Williams repeatedly informed the court that the issue of commingling had not previously been presented or litigated in the case, expressing dismay at Martin's attempt to “sneak” this new issue into the proceedings.   The court acknowledged that the issue had not been raised until Williams moved for a directed verdict, but denied Williams's motion.   The jury returned a verdict against Williams individually, and he now appeals.

1. Williams argues that the trial court erred in denying his motion for directed verdict.   We agree.

 A directed verdict is required where there is no conflict in the evidence as to any material issues and the evidence introduced, construed in favor of the nonmovant, demands a particular verdict.   Richards v. Wadsworth, 230 Ga.App. 421, 422(1), 496 S.E.2d 535 (1998).   Thus, the standard of appellate review of a trial court's denial of a motion for a directed verdict is the any evidence test.  Professional Consulting Svcs. of Ga. v. Ibrahim, 206 Ga.App. 663, 665(1), 426 S.E.2d 376 (1992).

 Here, as the trial court initially indicated, there was no evidence that Williams was personally liable under the contract to purchase the pet grooming business.   Martin conceded that all payments to her for the pet grooming business were made by Canine Showcase, not Williams.   It is further undisputed that when Williams purchased Canine Showcase from Hickman, all payments to Martin continued to be made as an obligation of Canine Showcase, not as an individual obligation of Williams.   There is also no evidence that Williams ever agreed to be individually responsible for the contract payments relating to the pet grooming business and Martin's salary.   Williams was therefore entitled to a directed verdict.   See Cherry v. Ward, 204 Ga.App. 833, 835(1)(b), 420 S.E.2d 763 (1992) (president of company was entitled to directed verdict in his individual capacity where relevant portions of allegedly breached contract concerned only his company).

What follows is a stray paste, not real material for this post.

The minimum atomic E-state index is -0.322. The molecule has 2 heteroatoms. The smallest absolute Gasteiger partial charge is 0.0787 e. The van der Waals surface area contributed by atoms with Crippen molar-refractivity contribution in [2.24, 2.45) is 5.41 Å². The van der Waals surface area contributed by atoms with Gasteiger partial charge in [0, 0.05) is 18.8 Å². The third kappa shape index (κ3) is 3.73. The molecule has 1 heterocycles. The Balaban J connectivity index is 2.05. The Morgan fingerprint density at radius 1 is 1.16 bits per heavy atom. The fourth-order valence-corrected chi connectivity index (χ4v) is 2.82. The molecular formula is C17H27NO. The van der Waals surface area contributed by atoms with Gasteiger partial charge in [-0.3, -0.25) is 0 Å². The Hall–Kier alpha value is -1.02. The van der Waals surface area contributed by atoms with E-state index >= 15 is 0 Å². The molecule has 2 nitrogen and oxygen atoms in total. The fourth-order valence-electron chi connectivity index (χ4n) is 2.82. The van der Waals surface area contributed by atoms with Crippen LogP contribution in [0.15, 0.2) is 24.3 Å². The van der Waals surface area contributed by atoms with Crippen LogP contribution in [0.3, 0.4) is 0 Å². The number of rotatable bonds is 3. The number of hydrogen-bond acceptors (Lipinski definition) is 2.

Martin's attempt to create a jury question after resting her case by raising the issue of commingled assets cannot change our result.  “[I]t generally is recognized that, unless the pretrial order is modified at or before trial, a party may not advance theories or offer evidence that violate the terms of the pretrial order.”  (Footnotes omitted.)  Dept. of Human Resources v. Phillips, 268 Ga. 316, 318(1), 486 S.E.2d 851 (1997);  see also Tahamtan v. Tahamtan, 204 Ga.App. 680, 681(1), 420 S.E.2d 363 (1992);  OCGA § 9-11-16(b).  “[O]nce entered, the pretrial order controls the subsequent course of the action unless modified at the trial to prevent manifest injustice.”  (Punctuation and footnote and omitted.)  Dept. of Human Resources, supra, 268 Ga. at 318(1), 486 S.E.2d 851;  see Tahamtan, supra, 204 Ga.App. at 681(1), 420 S.E.2d 363.

Here, it is undisputed that Martin did not raise her commingling theory until she was faced with a motion for directed verdict.   The pretrial order contained no mention of this theory and was never amended to reflect this theory at trial.   Even if it had been so amended, such amendment would have been improper, because Williams had no opportunity to prepare a defense to this new theory.   See Dept. of Human Resources, supra, 268 Ga. at 319(1), 486 S.E.2d 851;  compare Baumann v. Snider, 243 Ga.App. 526, 528-529(1), 532 S.E.2d 468 (2000) (“Failure of a party to raise an issue in the pretrial order is not controlling where evidence is introduced on the issue without objection, the opposing party is not surprised, and the issue is litigated.”) (footnote omitted;  emphasis supplied).   We cannot allow Martin to change tactics after the close of her case to Williams's detriment.  Dept. of Human Resources, supra, 268 Ga. at 319(1), 486 S.E.2d 851.

The trial court erred in denying Williams's motion for directed verdict.

2. In light of our holding in Division 1, Williams's remaining enumerations are moot.

Judgment reversed.

FOOTNOTES

1.   Hickman settled with Martin and is not involved in this appeal.

MILLER, Judge.

BLACKBURN, P.J., and BERNES, J., concur.